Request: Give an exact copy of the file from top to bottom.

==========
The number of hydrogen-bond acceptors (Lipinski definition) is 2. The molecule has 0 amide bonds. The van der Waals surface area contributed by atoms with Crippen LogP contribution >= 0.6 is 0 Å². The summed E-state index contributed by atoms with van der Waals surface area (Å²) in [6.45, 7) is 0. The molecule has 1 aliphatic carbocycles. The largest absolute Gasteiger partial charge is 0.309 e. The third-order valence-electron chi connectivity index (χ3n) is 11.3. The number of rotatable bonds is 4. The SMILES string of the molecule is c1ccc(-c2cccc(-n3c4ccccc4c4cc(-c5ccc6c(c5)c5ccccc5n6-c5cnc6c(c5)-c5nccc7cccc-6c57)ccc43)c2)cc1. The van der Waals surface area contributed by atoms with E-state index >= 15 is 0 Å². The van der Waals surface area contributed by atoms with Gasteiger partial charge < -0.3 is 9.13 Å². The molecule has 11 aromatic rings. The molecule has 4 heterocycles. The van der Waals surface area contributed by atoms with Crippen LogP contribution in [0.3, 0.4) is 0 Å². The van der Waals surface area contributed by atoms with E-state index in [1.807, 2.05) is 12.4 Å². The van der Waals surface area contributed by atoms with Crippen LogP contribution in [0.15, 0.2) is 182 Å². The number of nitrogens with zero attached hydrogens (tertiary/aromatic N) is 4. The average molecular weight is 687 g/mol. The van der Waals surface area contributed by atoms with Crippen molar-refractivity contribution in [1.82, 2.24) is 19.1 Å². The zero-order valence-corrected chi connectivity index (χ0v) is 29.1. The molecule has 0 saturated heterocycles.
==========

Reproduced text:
The number of hydrogen-bond acceptors (Lipinski definition) is 2. The molecule has 0 amide bonds. The van der Waals surface area contributed by atoms with Crippen LogP contribution >= 0.6 is 0 Å². The summed E-state index contributed by atoms with van der Waals surface area (Å²) in [6.45, 7) is 0. The molecule has 1 aliphatic carbocycles. The largest absolute Gasteiger partial charge is 0.309 e. The third-order valence-electron chi connectivity index (χ3n) is 11.3. The number of rotatable bonds is 4. The SMILES string of the molecule is c1ccc(-c2cccc(-n3c4ccccc4c4cc(-c5ccc6c(c5)c5ccccc5n6-c5cnc6c(c5)-c5nccc7cccc-6c57)ccc43)c2)cc1. The van der Waals surface area contributed by atoms with E-state index >= 15 is 0 Å². The van der Waals surface area contributed by atoms with Gasteiger partial charge < -0.3 is 9.13 Å². The molecule has 11 aromatic rings. The molecule has 4 heterocycles. The van der Waals surface area contributed by atoms with Crippen LogP contribution in [0.3, 0.4) is 0 Å². The van der Waals surface area contributed by atoms with E-state index in [1.807, 2.05) is 12.4 Å². The van der Waals surface area contributed by atoms with Crippen LogP contribution in [0.15, 0.2) is 182 Å². The number of nitrogens with zero attached hydrogens (tertiary/aromatic N) is 4. The average molecular weight is 687 g/mol. The van der Waals surface area contributed by atoms with Crippen molar-refractivity contribution in [1.82, 2.24) is 19.1 Å². The zero-order valence-corrected chi connectivity index (χ0v) is 29.1. The molecule has 0 saturated heterocycles.